How to Afford the Freelance Life

Expert tips for having enough money when a paycheck is not guaranteed.

freelance
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The pandemic has catapulted capitalism into a future unknown—and the gig market into center focus. Pandemic-related layoffs have created intense need and competition for contract jobs, and women especially are on the market: During March and April, 11.7 million women lost their jobs, compared with 9.6 million men. But the freelance space, one of the few sectors to thrive as a result of the national crisis, saw a surge of openings. This year, two million people joined the nearly 57 million Americans who already called themselves freelancers. And the shift doesn’t show signs of slowing. So if you’re a recent free agent, don’t panic. We’ve got you: Here, our guide to going freelance.


Transitioning from a stable paycheck to pay-by-project can be stressful (for you and your wallet). We tapped Jackie Lam, creator of website Hey Freelancer, to help you manage the money of it all.

Consistently Budget for Inconsistent Income.

Income highs and lows are a not-so-glamorous reality of the lifestyle. Your pay can vary each month, making it difficult to budget. Worse, the average invoice is paid 45 to 90 days after you complete your work. Start planning by listing all of your fixed expenses—monthly and once-a-year bills—to figure out your “nut,” which is the amount you’ll need to make to just break even. Jackie Lam suggests reviewing your spending plan to see where you can cut back; it’ll mean less pressure during those weeks when your paycheck is light.

Don’t Mix Work and Play.

Create a dedicated account for business expenditures, like the cost of maintaining your website domain, and another for rent, food, and fun. The separation will make things more seamless come—dun dun dun—tax season.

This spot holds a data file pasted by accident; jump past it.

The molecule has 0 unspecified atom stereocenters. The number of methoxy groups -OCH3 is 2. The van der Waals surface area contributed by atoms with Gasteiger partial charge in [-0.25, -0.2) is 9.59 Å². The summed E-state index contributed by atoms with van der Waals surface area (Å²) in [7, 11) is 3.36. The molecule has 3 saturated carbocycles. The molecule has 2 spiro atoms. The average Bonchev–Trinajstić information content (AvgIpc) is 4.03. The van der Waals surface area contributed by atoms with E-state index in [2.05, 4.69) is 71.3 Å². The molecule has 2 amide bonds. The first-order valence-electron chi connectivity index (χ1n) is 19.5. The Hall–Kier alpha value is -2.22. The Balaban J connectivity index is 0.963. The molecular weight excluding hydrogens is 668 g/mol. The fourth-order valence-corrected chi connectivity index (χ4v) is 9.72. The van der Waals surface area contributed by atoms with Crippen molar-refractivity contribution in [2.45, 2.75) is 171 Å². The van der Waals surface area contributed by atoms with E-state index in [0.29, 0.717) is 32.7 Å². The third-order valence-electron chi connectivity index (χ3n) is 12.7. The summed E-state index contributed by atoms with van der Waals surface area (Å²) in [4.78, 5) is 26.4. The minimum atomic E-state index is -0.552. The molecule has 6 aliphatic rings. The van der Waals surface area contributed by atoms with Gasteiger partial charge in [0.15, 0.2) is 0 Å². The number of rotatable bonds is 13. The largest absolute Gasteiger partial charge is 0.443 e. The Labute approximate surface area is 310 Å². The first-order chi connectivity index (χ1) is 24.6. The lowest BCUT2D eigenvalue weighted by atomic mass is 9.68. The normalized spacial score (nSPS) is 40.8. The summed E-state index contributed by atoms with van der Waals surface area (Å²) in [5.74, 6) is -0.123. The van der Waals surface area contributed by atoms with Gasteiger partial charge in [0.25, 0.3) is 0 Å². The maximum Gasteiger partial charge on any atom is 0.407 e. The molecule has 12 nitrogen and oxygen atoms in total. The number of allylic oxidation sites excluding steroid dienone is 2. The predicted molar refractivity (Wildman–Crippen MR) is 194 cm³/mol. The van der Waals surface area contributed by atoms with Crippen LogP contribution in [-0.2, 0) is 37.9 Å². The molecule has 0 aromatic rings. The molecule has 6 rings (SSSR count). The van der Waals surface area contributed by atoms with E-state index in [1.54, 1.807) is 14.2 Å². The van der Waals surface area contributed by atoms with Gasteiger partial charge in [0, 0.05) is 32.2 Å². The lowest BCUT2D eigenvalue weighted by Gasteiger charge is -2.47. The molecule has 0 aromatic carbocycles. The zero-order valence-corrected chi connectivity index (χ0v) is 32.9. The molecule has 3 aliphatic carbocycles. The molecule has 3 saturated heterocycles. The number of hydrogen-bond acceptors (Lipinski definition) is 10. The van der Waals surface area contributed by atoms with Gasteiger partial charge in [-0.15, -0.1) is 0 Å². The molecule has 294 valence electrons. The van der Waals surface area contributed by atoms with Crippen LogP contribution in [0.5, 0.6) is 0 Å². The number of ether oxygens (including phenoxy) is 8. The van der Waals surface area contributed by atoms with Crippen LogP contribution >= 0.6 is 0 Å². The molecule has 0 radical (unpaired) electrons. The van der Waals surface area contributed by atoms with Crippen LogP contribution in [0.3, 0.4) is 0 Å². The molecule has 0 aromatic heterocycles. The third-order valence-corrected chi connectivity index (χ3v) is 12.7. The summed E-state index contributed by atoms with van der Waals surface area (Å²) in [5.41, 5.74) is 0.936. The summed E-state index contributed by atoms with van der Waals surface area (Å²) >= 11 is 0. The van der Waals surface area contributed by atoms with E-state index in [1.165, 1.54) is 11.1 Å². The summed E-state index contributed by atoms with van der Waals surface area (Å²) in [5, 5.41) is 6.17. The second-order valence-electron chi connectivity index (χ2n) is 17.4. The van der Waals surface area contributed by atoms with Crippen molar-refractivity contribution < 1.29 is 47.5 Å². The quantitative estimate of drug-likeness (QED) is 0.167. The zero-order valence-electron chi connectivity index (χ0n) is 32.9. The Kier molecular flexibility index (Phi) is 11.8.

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Pay Your Taxes. Obviously.

Now that you’re freelance, you have to handle taxes on your own (for full-time staffers, the employer withholds and pays a portion of them), including estimated quarterly taxes and self-employment taxes (like those required by the Federal Insurance Contributions Act, or FICA), which cover Social Security and Medicare. Each time you’re paid, put aside at least 30 percent to cover tax costs. To avoid penalties, file your taxes quarterly using IRS Form 1040-ES.

Write it Off.

If you’re using your home as an office, you’re eligible for a tax deduction. But the deduction applies only if your home office is a separate space just for business—not your couch or bedroom. Consult an accountant to better understand your options; it will save you a math headache and potentially a lot of cash.

Know the Fine Print.

In any contract, detail the money you’ll need up front—negotiate a 10 to 25 percent initial deposit to secure your time—and/or a cancellation clause (sometimes called a kill fee, often 25 percent of the total rate) that you’ll get even if the project falls through. Iron out who is covering assignment-related expenses before running up a tab—including travel costs, phone bills, etc.

Don’t Vacation.

Just kidding. But because you won’t have a guaranteed income during sick time or vacation anymore, you need to plan for it. If you know that you need $4,000 a month for living expenses and you want to have four weeks of sick time and vacation every year, then you should have $4,000 saved, says Lam.

Read the Rest of our Guide to Going Freelance:

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This article originally appeared in the Winter 2020 issue of Marie Claire.

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